Monday, August 27, 2012

New Brunswick and the Middlesex County Prosecutor's Office pay $120,000 to settle excessive force suit

On July 17, 2012, the City of New Brunswick and the Middlesex County Prosecutor's Office (Middlesex County) agreed to pay a total of $120,000 to two local men who sued members of the New Brunswick Police Department and the Middlesex County Prosecutor's Office for allegedly beating them and requiring them to sit for two hours in a cold room while handcuffed and sitting in their underwear.  According to the settlement agreement, New Brunswick paid $95,000 and the prosecutor's office paid $25,000.

In their suit, Jake Kostman and Kareem Najjar claimed that at about 4:30 a.m. on December 10, 2010, they were sleeping in their apartment when New Brunswick Police Detective Miguel Chang, Detective Drew Weiss, Detective Robert Bogdanski, Police Officer Keith Walcott and Sergeant Scott Gould, while dressed in civilian clothes, unlawfully entered their bedroom and accosted them.  According to the suit, Najjar and Kostman were "punched in the head" and "beaten about the face head and body with fists and feet."  Kostman further claimed that after he was handcuffed and lying on this stomach, police still stomped and kicked him.

Both 19-year-olds were taken the main floor of the building and were allegedly forced to sit in their underwear on the couch in front of police and others who lived in the house.  They alleged that since the front door had been kicked in by police, they had to sit in the cold for two hours while police refused their requests to clothe themselves.  When they were shivering in their underwear, one of the police officers allegedly said "I'm feeling pretty warm, I don't know about you guys."

According to Kostman and Najjar, the officers taunted them and the other occupants in the house with the insults such as "faggot" and "fat slob."  One tenant of Korean decent was reportedly told that "damn Koreans breed with the damn Japanese and those were the ones that bombed pearl harbor."  The police allegedly searched the pair's basement apartment without a warrant, found nothing and neither man was "charged with any crime and both were eventually released."

Also named in the suit were Lieutenant Daniel J. Muntone, and Investigator Donald S. Carruth of the Middlesex County Prosecutor's Office,

The case is captioned Kostman and Najjar v. New Brunswick and the Middlesex County Prosecutor's Office, Federal Case No. 3:11-cv-00756 and Kostman's and Najjar's attorney was Bryan Konoski of New York.  Case documents are on-line here.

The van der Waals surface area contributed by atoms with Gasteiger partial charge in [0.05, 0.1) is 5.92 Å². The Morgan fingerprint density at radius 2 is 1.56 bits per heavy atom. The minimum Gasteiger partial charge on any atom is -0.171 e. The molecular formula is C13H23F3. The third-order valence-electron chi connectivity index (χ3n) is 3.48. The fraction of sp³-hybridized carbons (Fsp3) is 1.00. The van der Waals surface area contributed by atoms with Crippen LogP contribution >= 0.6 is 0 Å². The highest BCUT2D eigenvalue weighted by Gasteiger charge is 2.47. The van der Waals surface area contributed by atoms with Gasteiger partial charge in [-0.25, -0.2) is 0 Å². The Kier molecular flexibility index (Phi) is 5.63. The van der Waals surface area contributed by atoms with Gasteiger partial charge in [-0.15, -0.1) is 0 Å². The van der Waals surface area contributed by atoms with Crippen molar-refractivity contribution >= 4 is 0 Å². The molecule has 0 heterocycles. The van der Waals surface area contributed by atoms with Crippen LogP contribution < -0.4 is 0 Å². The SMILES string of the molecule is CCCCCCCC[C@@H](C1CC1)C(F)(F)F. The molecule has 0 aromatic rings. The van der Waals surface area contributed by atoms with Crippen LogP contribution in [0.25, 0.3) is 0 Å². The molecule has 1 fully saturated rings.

None of the pair's allegations have been proven or disproven in court. The settlement agreement resolution expressly states that the $120,000 payment does not constitute an admission of wrongdoing by New Brunswick, Middlesex County or any of their officials. All that is known for sure is that New Brunswick and the Middlesex County Prosecutor's Office or their insurer, for whatever reason, decided that it would rather pay Kostman and Najjar $120,000 than take the matter to trial. Perhaps the defendants' decision to settle was done to save further legal expense and the costs of trying what were in fact exaggerated or meritless claims. Or, perhaps the claims were true and the defendants wanted to avoid being embarrassed at trial. This is the problem when cases settle before trial--it is impossible to know the truth of what really happened.

ABOUT ME AND WHY I'M POSTING THIS.

I chair the New Jersey Libertarian Party's Open Government Advocacy Project which seeks to increase governmental transparency and accountability, particularly at a local level. For more information on the Libertarian Party, go to http://www.njlp.org.

As part of my work, I routinely check civil court cases where at least one of the parties is a government agency or official. Most often, these settlement agreements are never revealed to the public. I post them on the Libertarian Party's blog at http://njcivilsettlements.blogspot.com and other public forums because I believe that civil settlements, regardless of amount, may be of interest to citizens and taxpayers.

John Paff
Somerset, New Jersey